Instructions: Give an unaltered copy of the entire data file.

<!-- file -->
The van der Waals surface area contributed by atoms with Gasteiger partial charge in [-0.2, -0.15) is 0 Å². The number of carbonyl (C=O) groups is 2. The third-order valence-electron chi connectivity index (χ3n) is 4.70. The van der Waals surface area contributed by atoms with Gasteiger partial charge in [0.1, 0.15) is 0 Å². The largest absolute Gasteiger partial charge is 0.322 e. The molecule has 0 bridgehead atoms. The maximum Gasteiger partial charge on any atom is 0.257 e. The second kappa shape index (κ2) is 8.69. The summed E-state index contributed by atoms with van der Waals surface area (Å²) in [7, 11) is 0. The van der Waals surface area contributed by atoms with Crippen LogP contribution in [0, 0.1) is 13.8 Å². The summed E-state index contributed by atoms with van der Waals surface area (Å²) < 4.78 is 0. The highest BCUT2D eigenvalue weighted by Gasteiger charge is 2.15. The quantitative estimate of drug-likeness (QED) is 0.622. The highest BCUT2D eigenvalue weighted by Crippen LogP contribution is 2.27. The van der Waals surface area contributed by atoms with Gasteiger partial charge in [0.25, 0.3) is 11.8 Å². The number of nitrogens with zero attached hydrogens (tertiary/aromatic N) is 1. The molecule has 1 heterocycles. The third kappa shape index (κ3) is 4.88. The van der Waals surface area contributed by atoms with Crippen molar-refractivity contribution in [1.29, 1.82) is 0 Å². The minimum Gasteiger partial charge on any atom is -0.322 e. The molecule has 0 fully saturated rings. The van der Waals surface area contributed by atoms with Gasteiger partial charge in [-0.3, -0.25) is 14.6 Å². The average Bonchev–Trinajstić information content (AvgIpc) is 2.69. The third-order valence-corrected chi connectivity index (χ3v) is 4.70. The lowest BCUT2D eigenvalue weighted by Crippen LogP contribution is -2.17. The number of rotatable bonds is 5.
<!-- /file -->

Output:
The van der Waals surface area contributed by atoms with Gasteiger partial charge in [-0.2, -0.15) is 0 Å². The number of carbonyl (C=O) groups is 2. The third-order valence-electron chi connectivity index (χ3n) is 4.70. The van der Waals surface area contributed by atoms with Gasteiger partial charge in [0.1, 0.15) is 0 Å². The largest absolute Gasteiger partial charge is 0.322 e. The molecule has 0 bridgehead atoms. The maximum Gasteiger partial charge on any atom is 0.257 e. The second kappa shape index (κ2) is 8.69. The summed E-state index contributed by atoms with van der Waals surface area (Å²) in [7, 11) is 0. The van der Waals surface area contributed by atoms with Crippen LogP contribution in [0, 0.1) is 13.8 Å². The summed E-state index contributed by atoms with van der Waals surface area (Å²) < 4.78 is 0. The highest BCUT2D eigenvalue weighted by Gasteiger charge is 2.15. The quantitative estimate of drug-likeness (QED) is 0.622. The highest BCUT2D eigenvalue weighted by Crippen LogP contribution is 2.27. The van der Waals surface area contributed by atoms with Gasteiger partial charge in [0.25, 0.3) is 11.8 Å². The number of nitrogens with zero attached hydrogens (tertiary/aromatic N) is 1. The molecule has 1 heterocycles. The third kappa shape index (κ3) is 4.88. The van der Waals surface area contributed by atoms with Crippen molar-refractivity contribution in [1.29, 1.82) is 0 Å². The minimum Gasteiger partial charge on any atom is -0.322 e. The molecule has 0 fully saturated rings. The van der Waals surface area contributed by atoms with Gasteiger partial charge in [-0.3, -0.25) is 14.6 Å². The average Bonchev–Trinajstić information content (AvgIpc) is 2.69. The third-order valence-corrected chi connectivity index (χ3v) is 4.70. The lowest BCUT2D eigenvalue weighted by Crippen LogP contribution is -2.17. The number of rotatable bonds is 5.